Later that morning and afternoon the wind died down somewhat and our speed made good dropped to 3-4 knots and my dream of getting to St-Pierre that evening faded with the breezes.
All through the race we had maintained essentially a direct line course to St-Pierre which turned out to have been the right thing to do, for during the night the wind freshened a bit for us while others, who had followed conventional wisdom and made more easting, had fallen into the "St-Pierre Hole" and were becalmed for 4 hours.
All hands on deck for the finish and we gave John the honour of steering NELLEKE as she crossed the finish line.
We came alongside and had a diver check out the prop and shaft and bring aboard the other half of the jib sheet that was still wrapped around the shaft. While all this was going on the race committee had their results meeting for the cruising class which we didn't bother going to as we were just happy to have finished the race. Imaging our surprise when one of the other skippers came by to tell us that we had won!
We participated in the Yacht Crew parade to the town hall or Hotel de Ville and the ensuing party which morphed into a great dance under a marquee tent that eveniing. As the youngest competito, John was selected to make the presentation to the Mayor on behalf of the rest of the fleet.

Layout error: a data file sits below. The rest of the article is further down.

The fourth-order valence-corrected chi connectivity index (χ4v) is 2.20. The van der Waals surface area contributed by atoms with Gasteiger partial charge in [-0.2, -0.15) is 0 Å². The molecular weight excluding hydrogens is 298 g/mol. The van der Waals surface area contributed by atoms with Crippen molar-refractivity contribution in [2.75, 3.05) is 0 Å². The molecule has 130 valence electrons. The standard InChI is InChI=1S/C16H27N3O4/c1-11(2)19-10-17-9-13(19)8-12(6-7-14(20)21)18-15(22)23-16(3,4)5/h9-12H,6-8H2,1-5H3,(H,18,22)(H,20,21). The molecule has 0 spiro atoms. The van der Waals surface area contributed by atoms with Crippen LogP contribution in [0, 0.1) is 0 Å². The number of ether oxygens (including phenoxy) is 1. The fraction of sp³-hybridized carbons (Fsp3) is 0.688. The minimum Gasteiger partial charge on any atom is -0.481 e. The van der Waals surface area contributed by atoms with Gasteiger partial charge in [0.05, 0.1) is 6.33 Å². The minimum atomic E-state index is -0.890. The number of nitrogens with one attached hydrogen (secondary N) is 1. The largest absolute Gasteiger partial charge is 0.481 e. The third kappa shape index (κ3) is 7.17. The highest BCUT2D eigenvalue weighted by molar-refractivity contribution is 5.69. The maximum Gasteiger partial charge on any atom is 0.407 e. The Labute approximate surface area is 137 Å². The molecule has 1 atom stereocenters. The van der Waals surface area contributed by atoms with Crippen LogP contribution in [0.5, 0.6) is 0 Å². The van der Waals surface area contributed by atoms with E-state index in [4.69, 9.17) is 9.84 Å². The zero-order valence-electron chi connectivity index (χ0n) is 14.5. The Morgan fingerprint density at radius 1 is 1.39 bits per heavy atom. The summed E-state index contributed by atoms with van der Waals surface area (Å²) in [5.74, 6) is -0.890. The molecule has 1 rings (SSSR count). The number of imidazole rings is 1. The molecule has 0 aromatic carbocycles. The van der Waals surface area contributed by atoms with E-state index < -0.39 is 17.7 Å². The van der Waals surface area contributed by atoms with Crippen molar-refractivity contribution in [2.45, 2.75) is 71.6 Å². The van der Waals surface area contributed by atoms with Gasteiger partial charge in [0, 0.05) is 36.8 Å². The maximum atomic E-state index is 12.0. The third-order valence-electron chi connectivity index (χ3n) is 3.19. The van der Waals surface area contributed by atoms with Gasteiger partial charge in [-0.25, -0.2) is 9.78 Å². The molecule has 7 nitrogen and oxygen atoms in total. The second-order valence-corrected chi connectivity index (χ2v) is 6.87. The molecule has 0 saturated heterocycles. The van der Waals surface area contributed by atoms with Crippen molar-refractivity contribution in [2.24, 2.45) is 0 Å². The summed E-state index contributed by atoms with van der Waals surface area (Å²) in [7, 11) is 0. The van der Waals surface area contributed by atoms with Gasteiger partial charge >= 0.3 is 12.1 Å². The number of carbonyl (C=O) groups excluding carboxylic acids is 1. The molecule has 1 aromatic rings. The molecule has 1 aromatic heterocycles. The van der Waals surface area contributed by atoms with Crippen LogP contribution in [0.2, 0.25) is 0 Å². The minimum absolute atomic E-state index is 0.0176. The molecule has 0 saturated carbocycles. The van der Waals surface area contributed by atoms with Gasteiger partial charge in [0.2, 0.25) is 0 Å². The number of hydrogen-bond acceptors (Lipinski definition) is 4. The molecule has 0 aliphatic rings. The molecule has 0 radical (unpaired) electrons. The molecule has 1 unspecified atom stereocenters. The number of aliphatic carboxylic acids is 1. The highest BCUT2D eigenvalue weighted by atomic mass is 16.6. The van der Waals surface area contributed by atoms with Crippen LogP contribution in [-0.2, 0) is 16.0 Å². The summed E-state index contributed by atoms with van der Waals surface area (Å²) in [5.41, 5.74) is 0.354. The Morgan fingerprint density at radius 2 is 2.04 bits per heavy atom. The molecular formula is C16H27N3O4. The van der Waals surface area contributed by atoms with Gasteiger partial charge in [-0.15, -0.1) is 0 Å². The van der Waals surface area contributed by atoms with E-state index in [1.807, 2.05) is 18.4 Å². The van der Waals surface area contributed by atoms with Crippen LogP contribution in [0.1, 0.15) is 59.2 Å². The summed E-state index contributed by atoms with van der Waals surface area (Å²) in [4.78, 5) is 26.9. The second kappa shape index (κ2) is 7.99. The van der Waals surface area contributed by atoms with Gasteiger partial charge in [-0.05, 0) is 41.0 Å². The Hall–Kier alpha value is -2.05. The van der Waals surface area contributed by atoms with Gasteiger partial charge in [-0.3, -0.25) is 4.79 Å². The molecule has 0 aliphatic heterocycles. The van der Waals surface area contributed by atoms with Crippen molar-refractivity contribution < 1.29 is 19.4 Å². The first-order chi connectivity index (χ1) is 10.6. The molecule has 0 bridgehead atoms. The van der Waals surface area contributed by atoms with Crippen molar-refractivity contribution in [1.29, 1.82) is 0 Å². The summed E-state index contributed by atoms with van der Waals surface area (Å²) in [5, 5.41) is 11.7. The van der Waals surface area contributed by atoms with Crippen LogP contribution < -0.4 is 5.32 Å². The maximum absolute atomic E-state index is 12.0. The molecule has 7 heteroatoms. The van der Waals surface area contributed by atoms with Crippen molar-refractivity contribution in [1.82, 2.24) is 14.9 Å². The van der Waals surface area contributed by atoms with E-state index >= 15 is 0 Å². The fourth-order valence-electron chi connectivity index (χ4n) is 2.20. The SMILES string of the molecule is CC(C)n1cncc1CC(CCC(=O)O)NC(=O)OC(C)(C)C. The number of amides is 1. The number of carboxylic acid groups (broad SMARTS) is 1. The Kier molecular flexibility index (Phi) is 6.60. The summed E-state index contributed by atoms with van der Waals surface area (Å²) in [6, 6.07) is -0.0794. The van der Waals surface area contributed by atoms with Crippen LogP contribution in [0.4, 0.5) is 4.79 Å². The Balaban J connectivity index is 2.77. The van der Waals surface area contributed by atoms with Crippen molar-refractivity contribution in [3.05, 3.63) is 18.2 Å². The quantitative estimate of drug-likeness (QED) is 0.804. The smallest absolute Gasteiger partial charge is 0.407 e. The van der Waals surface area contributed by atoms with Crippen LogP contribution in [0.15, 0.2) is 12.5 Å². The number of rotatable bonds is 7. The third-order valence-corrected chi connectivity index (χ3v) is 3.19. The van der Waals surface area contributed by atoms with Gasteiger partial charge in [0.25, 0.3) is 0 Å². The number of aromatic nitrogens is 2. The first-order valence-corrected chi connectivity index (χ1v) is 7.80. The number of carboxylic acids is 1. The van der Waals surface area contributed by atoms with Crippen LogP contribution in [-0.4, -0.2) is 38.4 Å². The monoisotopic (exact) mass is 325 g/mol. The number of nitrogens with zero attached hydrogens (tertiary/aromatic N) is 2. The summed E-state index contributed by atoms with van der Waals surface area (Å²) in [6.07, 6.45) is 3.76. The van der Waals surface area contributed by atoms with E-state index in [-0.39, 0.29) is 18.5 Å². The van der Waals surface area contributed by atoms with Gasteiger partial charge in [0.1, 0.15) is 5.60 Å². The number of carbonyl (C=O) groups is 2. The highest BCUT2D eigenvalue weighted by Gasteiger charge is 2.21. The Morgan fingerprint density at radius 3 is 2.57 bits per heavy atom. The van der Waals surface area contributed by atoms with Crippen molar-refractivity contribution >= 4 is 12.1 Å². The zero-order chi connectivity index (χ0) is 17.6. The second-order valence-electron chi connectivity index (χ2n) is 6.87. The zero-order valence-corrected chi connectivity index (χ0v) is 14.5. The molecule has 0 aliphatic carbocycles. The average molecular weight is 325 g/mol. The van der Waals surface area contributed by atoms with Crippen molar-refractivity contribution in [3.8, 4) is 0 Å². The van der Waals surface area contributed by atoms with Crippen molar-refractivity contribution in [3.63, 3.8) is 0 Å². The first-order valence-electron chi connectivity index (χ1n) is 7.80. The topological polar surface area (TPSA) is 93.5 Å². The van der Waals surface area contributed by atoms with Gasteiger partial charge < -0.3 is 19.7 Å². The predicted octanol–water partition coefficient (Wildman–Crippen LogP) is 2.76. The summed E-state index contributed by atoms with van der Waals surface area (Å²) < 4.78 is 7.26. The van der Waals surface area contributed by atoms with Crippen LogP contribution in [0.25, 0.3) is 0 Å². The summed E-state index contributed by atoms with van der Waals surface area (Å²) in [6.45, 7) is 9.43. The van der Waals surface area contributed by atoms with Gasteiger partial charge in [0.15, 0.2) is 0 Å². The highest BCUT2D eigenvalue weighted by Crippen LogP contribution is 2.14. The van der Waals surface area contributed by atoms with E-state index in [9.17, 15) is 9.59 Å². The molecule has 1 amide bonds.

Next day there was a Grand Prix de St-Pierre round the buoy yacht race in the harbour in which all the yachts were expected to participate. We took a couple of our host family with us and dutifully made the trip. Not our sort of race but every yacht participating got a case of wine simply for entering. Good weather and I have some excellent photos of NELLEKE that were taken by a professional photographer.
That night was a 5 course French dinner served along with the prize giving. NELLEKE now has a half hull model trophy hanging on her bulkhead.
We intended to leave that night right after the party, but the weather forcast wasn't too good. In fact, the race organizers relocated some of the heavier boats off the dock that we had been on for the last couple of days and put us alongside of a concrete wall. So we decided to get some sleep and start the next day. Under overcast sky, we set off to motor sail home. For part of the way we were in the company of a Nauticus 36 who had also been in the race. She was heading for Sydney, Cape Breton, so after 12 hours she began to draw off to the north and we were alone.
And that was it. For the following 48 hours we faced overcast skies, and low rolling seas and little wind. Of course that meant fog, and lots of it. In fact, when we were entering Halifax Harbour we were doing our customs clearance by telephone and navigation by GPS and RADAR. We couldn't see two boat lengths in any direction. When we finally raised the mouth of the North West Arm and began the final approach to AYC, we stayed close to one shore just for reference.
Sunday at 1700 we were alongside at our pier and the families were down to the dock to welcome us and take the crew to their respective homes.
Many thanks to Dave, Brent, JD and John for an enjoyable and successfull race.